Paper Example on Appellate Process

Published: 2021-07-16
601 words
3 pages
6 min to read
University of Richmond
Type of paper: 
Course work
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The right to appeal is a constitutional right of any defendant in a given conviction. It is an important aspect of any criminal case as a trial court, the jury may err in interpreting the law, or the entire procedure of conviction may be wrong. In reviewing the trial courts conviction, it uses the practices and rules applied by the appellate court to rehear a sentence or conviction. To hear a case on appeal, the appellant will have the burden to persuade the court of appeal that the court either made a mistake in the entire conviction process or misinterpreted the law. In the case that the appellate court gives the go ahead for the appeal, it may reverse the trial court's decision in part or wholly. On the other hand, it may deny the appellant the appeal in which case the appellant court upholds the ruling of the trial court. According to Myers and Talarico (2012), it is important to note that the primary purpose of the appellant process is to review the trial process, decision, or legal mistakes that could have affected the final decision of the jury. The right to appeal is an important aspect of the Fifth Amendment, and a defendant has the right to appeal.

Justification for Appeal

The potential justification for an appeal in a given criminal case includes juror misconduct, legal error, and fruitless assistance of the advocate. In granting an appeal, the appellant court must point to the fact that the above errors were committed and affected the jury's decision (Posner 2013). The jury's contribution and participation in a criminal case are very significant, and any slight mistake may contribute to the wrongful conviction. In case the errors do not point to affect the outcome, the conviction will automatically stand, and the appellant will lose the chance for an appeal (Myers & Talarico 2012). In the case of a criminal trial, the appellant will have to prove to the appellate court that the jury made a mistake in their decision and that due to their actions; the outcome of the case could have been different.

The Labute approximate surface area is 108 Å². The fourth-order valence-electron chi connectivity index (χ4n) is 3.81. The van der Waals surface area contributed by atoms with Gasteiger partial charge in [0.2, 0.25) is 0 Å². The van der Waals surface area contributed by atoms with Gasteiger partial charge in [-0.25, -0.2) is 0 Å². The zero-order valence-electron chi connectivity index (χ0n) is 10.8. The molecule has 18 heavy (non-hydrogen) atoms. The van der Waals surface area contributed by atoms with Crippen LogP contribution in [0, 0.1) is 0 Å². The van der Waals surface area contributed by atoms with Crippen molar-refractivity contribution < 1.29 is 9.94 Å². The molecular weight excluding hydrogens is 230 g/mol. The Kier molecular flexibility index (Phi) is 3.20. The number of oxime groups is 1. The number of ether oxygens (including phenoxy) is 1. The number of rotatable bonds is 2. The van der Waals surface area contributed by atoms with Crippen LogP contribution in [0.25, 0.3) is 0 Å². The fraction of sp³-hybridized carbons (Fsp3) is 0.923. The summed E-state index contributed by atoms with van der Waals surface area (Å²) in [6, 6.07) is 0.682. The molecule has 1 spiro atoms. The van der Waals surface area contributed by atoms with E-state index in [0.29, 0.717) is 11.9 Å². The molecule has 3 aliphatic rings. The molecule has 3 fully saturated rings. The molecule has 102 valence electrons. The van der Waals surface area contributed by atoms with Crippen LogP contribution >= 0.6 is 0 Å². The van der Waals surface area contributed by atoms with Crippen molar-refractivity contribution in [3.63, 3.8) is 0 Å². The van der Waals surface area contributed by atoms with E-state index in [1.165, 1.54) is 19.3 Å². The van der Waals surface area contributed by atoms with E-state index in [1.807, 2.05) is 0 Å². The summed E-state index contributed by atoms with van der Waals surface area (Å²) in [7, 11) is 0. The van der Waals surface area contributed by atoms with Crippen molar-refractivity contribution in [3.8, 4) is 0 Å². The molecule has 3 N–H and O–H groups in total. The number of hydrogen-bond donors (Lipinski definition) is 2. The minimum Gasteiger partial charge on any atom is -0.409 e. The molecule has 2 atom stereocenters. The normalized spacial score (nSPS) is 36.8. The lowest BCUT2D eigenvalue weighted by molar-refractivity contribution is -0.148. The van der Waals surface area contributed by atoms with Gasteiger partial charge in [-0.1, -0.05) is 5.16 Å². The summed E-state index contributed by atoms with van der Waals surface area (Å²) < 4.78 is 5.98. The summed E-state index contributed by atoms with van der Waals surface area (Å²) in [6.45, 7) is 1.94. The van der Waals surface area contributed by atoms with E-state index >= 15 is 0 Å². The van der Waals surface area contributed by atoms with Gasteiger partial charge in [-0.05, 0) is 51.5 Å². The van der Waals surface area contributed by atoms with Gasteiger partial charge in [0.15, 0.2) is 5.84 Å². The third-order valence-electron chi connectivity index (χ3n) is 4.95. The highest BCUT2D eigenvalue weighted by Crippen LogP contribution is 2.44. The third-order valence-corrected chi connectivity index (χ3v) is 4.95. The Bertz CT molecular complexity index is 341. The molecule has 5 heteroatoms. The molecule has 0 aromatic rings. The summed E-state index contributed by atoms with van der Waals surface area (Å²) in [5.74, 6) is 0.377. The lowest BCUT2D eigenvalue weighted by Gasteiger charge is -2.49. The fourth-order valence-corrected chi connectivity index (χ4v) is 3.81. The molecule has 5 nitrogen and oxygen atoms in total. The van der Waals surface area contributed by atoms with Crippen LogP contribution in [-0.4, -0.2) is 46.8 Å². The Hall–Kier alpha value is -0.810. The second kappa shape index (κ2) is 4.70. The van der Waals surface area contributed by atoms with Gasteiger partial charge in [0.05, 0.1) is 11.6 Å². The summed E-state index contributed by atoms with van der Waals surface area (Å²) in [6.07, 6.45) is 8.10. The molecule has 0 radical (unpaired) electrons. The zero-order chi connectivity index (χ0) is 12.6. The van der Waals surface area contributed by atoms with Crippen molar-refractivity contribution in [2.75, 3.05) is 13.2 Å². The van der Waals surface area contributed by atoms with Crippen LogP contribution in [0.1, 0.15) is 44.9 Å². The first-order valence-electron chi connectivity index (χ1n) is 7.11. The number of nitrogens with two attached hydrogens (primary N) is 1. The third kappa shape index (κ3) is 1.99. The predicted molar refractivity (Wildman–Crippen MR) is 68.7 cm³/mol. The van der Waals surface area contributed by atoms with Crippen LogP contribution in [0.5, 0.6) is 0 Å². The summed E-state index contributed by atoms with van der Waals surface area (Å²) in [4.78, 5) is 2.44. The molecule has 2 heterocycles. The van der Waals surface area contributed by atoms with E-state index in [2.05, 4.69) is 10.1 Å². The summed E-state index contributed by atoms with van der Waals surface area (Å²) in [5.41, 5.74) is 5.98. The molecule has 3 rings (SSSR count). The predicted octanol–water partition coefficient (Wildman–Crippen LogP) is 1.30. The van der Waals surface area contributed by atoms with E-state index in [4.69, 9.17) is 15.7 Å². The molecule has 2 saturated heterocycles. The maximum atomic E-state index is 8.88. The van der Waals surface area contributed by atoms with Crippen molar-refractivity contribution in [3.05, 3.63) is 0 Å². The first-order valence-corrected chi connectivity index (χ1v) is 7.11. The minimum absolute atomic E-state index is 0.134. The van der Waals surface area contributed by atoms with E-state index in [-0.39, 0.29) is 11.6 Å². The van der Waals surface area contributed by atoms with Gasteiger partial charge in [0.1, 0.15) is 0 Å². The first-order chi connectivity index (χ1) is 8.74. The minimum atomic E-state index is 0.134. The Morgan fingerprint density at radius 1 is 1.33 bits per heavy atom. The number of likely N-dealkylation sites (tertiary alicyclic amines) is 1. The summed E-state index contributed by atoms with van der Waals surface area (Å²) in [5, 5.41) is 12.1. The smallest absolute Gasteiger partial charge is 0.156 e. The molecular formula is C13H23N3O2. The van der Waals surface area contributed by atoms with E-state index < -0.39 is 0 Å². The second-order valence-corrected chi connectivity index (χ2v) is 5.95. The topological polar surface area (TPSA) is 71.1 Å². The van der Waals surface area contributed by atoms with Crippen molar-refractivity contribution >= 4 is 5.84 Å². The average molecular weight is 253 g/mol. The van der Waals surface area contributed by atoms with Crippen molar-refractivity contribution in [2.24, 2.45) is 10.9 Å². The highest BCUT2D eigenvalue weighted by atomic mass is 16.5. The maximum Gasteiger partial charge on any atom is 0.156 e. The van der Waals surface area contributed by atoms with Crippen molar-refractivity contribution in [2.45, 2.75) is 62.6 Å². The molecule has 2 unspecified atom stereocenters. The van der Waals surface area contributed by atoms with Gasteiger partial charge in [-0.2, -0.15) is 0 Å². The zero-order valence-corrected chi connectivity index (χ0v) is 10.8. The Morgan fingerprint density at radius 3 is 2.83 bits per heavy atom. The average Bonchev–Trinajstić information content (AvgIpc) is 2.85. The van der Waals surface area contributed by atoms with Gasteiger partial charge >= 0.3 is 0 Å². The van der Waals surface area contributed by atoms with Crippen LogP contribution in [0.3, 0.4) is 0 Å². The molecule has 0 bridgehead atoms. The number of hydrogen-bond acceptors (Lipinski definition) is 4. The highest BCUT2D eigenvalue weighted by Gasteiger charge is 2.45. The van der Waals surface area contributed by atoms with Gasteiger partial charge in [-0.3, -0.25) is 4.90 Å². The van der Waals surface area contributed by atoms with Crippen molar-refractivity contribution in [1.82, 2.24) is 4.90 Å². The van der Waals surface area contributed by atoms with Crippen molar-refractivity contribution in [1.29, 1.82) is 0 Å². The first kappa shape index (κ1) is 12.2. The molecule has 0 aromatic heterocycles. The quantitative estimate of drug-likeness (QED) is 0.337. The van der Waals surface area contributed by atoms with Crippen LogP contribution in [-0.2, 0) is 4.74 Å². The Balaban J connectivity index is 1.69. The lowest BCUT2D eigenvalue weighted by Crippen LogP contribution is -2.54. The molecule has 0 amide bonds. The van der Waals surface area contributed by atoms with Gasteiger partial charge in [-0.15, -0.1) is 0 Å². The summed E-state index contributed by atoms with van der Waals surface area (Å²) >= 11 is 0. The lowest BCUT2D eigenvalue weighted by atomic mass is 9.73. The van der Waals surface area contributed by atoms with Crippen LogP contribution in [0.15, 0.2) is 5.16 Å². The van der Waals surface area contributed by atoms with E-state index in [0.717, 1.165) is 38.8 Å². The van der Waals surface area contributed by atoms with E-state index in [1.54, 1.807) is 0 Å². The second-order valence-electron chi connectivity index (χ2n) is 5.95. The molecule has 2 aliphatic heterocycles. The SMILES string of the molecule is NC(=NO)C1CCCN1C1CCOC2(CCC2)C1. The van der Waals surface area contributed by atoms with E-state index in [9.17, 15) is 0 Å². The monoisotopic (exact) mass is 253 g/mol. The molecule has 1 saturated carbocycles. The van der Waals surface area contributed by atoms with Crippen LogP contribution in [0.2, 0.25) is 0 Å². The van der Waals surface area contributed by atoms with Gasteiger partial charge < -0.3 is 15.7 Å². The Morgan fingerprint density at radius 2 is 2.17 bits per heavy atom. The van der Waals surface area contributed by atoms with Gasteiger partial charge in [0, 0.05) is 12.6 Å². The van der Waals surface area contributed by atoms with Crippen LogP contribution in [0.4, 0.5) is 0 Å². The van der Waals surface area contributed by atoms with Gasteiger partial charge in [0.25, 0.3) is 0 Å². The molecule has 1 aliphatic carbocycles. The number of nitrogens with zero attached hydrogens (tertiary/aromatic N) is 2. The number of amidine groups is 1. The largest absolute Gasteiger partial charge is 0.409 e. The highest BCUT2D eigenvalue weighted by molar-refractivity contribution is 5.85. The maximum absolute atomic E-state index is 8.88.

The Process

Granting an appeal opens up a review of all the proceedings of the trial in addition to the records that will help determine the grounds of the appeal. The records looked into include all motions involved in the case pre and post trial, all evidence admitted, and word for word transcription in the trial (Posner 2013). The appellant court will additionally review briefs written and provided for by each party in addition to the jury's contribution and behavior during the entire process. The court will hear oral submissions from both advocates to give clarifications on the briefs provided. In the case of the criminal proceedings, the appellant court will review the jury's conduct, instructions, and decision and if it is decided that the jury's decision was improper, the appellate court will provide for a trial order with the possibility of reinstating the conviction (Myers & Talarico 2012). The court of appeal may thus reduce the sentence or uphold the conviction by the outcome of the hearing. The process is not a retrial but a review of the jury's deliberations and decision in addition to any adequate justification that may warrant a hearing of the entire process of the trial. An appellate court will thus uphold the conviction, reduce the sentence, or order a fresh retrial with a different jury.


Myers, M. A., & Talarico, S. M. (2012). The social contexts of criminal sentencing. Springer Science & Business Media.

Posner, R. A. (2013). Judicial Opinions and Appellate Advocacy in Federal Courts-One Judge's Views. Duq. L. Rev., 51, 3.

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